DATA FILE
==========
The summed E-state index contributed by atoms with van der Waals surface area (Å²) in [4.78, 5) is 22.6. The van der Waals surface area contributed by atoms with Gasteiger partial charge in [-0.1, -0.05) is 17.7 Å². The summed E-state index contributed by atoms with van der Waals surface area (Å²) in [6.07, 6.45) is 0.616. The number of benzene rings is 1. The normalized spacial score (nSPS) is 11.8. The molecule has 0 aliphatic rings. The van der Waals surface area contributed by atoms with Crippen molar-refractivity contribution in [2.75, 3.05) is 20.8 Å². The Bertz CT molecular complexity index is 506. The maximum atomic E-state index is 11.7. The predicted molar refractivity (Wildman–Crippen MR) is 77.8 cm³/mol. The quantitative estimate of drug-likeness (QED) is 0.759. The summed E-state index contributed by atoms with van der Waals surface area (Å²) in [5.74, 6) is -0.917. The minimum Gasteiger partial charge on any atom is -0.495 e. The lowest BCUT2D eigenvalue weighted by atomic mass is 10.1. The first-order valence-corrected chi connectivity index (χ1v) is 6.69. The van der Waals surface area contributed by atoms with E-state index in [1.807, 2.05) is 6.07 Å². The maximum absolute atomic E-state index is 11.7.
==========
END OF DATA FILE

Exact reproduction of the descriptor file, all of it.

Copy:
The summed E-state index contributed by atoms with van der Waals surface area (Å²) in [4.78, 5) is 22.6. The van der Waals surface area contributed by atoms with Gasteiger partial charge in [-0.1, -0.05) is 17.7 Å². The summed E-state index contributed by atoms with van der Waals surface area (Å²) in [6.07, 6.45) is 0.616. The number of benzene rings is 1. The normalized spacial score (nSPS) is 11.8. The molecule has 0 aliphatic rings. The van der Waals surface area contributed by atoms with Crippen molar-refractivity contribution in [2.75, 3.05) is 20.8 Å². The Bertz CT molecular complexity index is 506. The maximum atomic E-state index is 11.7. The predicted molar refractivity (Wildman–Crippen MR) is 77.8 cm³/mol. The quantitative estimate of drug-likeness (QED) is 0.759. The summed E-state index contributed by atoms with van der Waals surface area (Å²) in [5.74, 6) is -0.917. The minimum Gasteiger partial charge on any atom is -0.495 e. The lowest BCUT2D eigenvalue weighted by atomic mass is 10.1. The first-order valence-corrected chi connectivity index (χ1v) is 6.69. The van der Waals surface area contributed by atoms with E-state index in [1.807, 2.05) is 6.07 Å². The maximum absolute atomic E-state index is 11.7.